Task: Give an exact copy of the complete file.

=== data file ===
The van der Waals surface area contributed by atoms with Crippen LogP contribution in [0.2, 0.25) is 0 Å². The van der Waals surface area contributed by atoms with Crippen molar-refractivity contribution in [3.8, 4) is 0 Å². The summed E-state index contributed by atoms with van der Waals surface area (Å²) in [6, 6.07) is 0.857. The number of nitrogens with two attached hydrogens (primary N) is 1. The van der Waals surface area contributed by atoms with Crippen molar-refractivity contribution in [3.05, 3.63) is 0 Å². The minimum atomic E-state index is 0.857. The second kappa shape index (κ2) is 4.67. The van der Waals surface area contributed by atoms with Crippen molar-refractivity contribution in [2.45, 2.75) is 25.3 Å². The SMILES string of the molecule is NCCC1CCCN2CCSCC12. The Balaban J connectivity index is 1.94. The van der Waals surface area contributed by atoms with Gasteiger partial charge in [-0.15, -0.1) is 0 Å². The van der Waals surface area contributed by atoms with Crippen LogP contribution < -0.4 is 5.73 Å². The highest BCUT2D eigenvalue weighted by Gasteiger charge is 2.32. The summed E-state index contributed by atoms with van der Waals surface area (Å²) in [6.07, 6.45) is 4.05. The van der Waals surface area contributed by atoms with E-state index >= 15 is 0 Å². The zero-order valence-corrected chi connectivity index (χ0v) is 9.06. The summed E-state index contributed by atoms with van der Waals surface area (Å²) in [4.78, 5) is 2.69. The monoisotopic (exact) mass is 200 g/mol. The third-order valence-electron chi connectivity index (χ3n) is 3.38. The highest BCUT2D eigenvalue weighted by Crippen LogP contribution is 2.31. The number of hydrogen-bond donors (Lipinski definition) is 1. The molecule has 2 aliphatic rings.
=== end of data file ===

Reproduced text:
The van der Waals surface area contributed by atoms with Crippen LogP contribution in [0.2, 0.25) is 0 Å². The van der Waals surface area contributed by atoms with Crippen molar-refractivity contribution in [3.8, 4) is 0 Å². The summed E-state index contributed by atoms with van der Waals surface area (Å²) in [6, 6.07) is 0.857. The number of nitrogens with two attached hydrogens (primary N) is 1. The van der Waals surface area contributed by atoms with Crippen molar-refractivity contribution in [3.05, 3.63) is 0 Å². The minimum atomic E-state index is 0.857. The second kappa shape index (κ2) is 4.67. The van der Waals surface area contributed by atoms with Crippen molar-refractivity contribution in [2.45, 2.75) is 25.3 Å². The SMILES string of the molecule is NCCC1CCCN2CCSCC12. The Balaban J connectivity index is 1.94. The van der Waals surface area contributed by atoms with Gasteiger partial charge in [-0.15, -0.1) is 0 Å². The van der Waals surface area contributed by atoms with Crippen LogP contribution < -0.4 is 5.73 Å². The highest BCUT2D eigenvalue weighted by Gasteiger charge is 2.32. The summed E-state index contributed by atoms with van der Waals surface area (Å²) in [6.07, 6.45) is 4.05. The van der Waals surface area contributed by atoms with E-state index >= 15 is 0 Å². The zero-order valence-corrected chi connectivity index (χ0v) is 9.06. The summed E-state index contributed by atoms with van der Waals surface area (Å²) in [4.78, 5) is 2.69. The monoisotopic (exact) mass is 200 g/mol. The third-order valence-electron chi connectivity index (χ3n) is 3.38. The highest BCUT2D eigenvalue weighted by Crippen LogP contribution is 2.31. The number of hydrogen-bond donors (Lipinski definition) is 1. The molecule has 2 aliphatic rings.